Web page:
NSA red-faced after memos warning staff not to breach of secrecy laws are leaked to media

New Delhi: In a letter to Cabinet Secretary Ajit Kumar Seth on October 13, 2013, National Security Advisor (NSA) Ajit Doval pointed out that Aaj Tak channel had broadcast a report on India’s nuclear submarine INS Arihant.

National Security Advisor Ajit Doval
National Security Advisor Ajit Doval
Doval expressed concern that the information televised by the media on the Arihant submarine was classified, so revealing it is an offence under the Official Secrets Act (OSA).

Aaj Tak has accessed a series of government notes highlighting concerns over the leakage of secrecy laws information to the media.

He went on to write that the secrecy laws was being violated with impunity by the media and sought firm action as it undermined national security.

The NSA’s note asserted that since the leak emanates from government establishments, there is a need to reiterate government instructions and guidelines on the handling of classified information.

“It has been observed that in the last few years, it has become a regular practice, particularly in the media, to violate secrecy laws with impunity. Firm action need to be taken in such cases that undermine the national security of the country,” the NSA’s note read.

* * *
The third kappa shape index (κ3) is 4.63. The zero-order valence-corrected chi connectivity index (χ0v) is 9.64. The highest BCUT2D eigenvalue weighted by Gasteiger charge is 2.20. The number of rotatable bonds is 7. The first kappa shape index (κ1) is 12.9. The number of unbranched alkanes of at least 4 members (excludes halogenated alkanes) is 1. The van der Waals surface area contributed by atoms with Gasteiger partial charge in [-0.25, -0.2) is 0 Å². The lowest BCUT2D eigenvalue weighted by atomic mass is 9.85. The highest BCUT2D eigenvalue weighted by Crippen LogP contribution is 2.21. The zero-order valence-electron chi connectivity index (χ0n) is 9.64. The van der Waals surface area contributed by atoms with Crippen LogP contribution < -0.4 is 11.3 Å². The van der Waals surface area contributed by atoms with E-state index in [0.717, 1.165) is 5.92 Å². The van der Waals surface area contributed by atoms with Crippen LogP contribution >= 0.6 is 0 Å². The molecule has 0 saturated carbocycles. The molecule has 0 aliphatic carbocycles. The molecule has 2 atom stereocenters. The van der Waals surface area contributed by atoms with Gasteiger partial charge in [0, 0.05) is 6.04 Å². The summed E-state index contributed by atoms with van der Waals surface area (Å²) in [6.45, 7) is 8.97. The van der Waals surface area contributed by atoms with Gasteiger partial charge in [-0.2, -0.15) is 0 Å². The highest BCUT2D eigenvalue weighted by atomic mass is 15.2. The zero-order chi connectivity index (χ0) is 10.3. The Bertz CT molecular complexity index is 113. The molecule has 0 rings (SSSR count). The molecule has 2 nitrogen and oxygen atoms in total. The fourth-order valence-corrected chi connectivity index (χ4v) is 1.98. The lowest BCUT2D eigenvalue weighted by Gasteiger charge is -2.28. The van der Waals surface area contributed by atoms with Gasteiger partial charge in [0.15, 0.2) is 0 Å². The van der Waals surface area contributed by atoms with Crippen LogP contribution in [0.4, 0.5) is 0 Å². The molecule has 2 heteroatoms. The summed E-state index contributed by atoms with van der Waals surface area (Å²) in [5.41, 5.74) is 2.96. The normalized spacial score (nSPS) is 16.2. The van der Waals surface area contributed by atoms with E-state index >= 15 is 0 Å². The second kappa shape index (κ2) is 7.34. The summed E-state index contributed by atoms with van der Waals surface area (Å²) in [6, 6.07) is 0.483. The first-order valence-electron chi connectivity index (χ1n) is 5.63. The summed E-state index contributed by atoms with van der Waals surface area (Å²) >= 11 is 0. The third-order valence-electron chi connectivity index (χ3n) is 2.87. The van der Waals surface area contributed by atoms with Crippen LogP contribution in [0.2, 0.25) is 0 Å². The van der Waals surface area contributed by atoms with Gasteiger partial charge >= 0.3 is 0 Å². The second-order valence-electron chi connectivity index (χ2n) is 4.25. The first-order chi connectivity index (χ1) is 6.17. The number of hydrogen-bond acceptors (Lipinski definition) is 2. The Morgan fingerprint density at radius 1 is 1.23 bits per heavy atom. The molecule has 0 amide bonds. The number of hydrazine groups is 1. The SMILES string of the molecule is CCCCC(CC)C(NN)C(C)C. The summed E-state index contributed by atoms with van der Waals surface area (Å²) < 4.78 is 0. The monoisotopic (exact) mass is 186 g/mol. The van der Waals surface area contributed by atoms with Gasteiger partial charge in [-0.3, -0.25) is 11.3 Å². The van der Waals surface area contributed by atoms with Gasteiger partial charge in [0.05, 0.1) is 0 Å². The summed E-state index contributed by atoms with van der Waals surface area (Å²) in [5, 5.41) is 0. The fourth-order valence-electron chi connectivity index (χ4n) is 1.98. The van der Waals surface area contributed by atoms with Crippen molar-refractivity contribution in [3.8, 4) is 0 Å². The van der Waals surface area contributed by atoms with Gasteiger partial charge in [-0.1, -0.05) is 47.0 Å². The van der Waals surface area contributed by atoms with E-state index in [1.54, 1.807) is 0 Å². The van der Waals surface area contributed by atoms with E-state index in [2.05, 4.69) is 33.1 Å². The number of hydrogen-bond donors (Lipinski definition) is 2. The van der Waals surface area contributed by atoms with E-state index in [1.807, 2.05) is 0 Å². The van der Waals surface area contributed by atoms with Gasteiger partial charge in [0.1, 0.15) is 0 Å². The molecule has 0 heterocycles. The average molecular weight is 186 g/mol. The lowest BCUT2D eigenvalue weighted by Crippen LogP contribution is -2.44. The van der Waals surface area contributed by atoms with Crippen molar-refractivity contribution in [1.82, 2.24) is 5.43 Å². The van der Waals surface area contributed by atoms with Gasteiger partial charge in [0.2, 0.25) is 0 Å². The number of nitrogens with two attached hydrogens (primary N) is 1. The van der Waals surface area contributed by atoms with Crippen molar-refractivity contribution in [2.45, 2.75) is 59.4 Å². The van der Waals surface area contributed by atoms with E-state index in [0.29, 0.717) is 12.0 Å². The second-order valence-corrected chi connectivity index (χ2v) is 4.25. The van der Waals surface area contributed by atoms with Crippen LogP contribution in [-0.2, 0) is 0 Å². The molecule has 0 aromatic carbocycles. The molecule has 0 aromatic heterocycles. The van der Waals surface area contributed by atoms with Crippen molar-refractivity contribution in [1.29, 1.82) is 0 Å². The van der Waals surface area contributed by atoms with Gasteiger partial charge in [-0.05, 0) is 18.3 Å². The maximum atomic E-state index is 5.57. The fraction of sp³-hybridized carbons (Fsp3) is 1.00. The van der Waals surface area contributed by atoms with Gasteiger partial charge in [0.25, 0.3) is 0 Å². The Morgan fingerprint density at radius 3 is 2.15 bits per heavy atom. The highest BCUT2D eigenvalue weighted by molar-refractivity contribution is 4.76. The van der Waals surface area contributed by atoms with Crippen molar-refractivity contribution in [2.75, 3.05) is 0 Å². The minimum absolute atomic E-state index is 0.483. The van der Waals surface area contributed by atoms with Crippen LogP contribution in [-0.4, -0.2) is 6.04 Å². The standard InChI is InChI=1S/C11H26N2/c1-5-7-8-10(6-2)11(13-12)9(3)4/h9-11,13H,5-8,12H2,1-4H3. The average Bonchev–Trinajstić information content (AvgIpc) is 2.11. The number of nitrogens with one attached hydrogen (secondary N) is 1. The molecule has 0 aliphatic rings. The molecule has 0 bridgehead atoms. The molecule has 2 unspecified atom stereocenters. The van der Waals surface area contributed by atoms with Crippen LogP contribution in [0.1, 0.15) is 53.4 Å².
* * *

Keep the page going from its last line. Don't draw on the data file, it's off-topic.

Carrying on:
The cabinet secretariat drew the attention of union home secretary Anil Goswami for compliance of the instruction by NSA.

Aaj Tak has also obtained a copy of this letter, marked as “secret/immediate”.

The third note in the series is an office memorandum issued on November 24, 2014, by joint secretary Bina Prasasd, highlighting Ajit Doval’s concerns about the violation of the Act.

“To prevent any leakage of information from government establishments, the provisions/instructions and guidelines of the Official Secrets Act and the manual of department of security instructions should be scrupulously followed by the ministry/department dealing with classified documents,” said the memorandum.

The three notes highlighting the information leakages have come into public domain. Despite the government’s attempt to keep secrecy about key issues, the reports about various strategic projects, including sea trials of submarine INS Arihant, surfaced earlier this month.

One of the major impressions that the media carried about the government was that the flow of information was regulated. The government prefers to break the news about its key policy initiatives on the state broadcasters.

Inputs with Mail Today